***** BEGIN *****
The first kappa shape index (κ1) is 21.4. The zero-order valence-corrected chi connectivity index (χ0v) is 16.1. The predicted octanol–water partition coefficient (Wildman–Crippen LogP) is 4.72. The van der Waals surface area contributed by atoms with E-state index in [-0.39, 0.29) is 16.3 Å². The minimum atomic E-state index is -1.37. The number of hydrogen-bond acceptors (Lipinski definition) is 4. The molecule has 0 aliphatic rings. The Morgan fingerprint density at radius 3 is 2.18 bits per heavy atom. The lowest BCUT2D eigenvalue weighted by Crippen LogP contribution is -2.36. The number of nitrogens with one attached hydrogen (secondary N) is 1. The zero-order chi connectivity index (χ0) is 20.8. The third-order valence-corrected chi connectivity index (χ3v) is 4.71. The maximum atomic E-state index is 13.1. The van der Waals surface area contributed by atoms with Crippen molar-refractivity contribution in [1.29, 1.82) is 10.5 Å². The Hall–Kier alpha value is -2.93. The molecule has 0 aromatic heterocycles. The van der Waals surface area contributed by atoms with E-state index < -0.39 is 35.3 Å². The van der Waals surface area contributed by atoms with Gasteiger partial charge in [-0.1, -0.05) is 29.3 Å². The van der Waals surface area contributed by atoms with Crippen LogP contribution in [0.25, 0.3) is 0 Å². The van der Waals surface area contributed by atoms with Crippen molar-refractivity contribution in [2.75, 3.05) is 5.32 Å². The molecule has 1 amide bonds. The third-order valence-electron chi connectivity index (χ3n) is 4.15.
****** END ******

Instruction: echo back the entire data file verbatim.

The first kappa shape index (κ1) is 21.4. The zero-order valence-corrected chi connectivity index (χ0v) is 16.1. The predicted octanol–water partition coefficient (Wildman–Crippen LogP) is 4.72. The van der Waals surface area contributed by atoms with E-state index in [-0.39, 0.29) is 16.3 Å². The minimum atomic E-state index is -1.37. The number of hydrogen-bond acceptors (Lipinski definition) is 4. The molecule has 0 aliphatic rings. The Morgan fingerprint density at radius 3 is 2.18 bits per heavy atom. The lowest BCUT2D eigenvalue weighted by Crippen LogP contribution is -2.36. The number of nitrogens with one attached hydrogen (secondary N) is 1. The zero-order chi connectivity index (χ0) is 20.8. The third-order valence-corrected chi connectivity index (χ3v) is 4.71. The maximum atomic E-state index is 13.1. The van der Waals surface area contributed by atoms with Crippen molar-refractivity contribution in [1.29, 1.82) is 10.5 Å². The Hall–Kier alpha value is -2.93. The molecule has 0 aromatic heterocycles. The van der Waals surface area contributed by atoms with E-state index < -0.39 is 35.3 Å². The van der Waals surface area contributed by atoms with Gasteiger partial charge in [-0.1, -0.05) is 29.3 Å². The van der Waals surface area contributed by atoms with Crippen LogP contribution in [0.25, 0.3) is 0 Å². The van der Waals surface area contributed by atoms with Crippen molar-refractivity contribution in [2.75, 3.05) is 5.32 Å². The molecule has 1 amide bonds. The third-order valence-electron chi connectivity index (χ3n) is 4.15.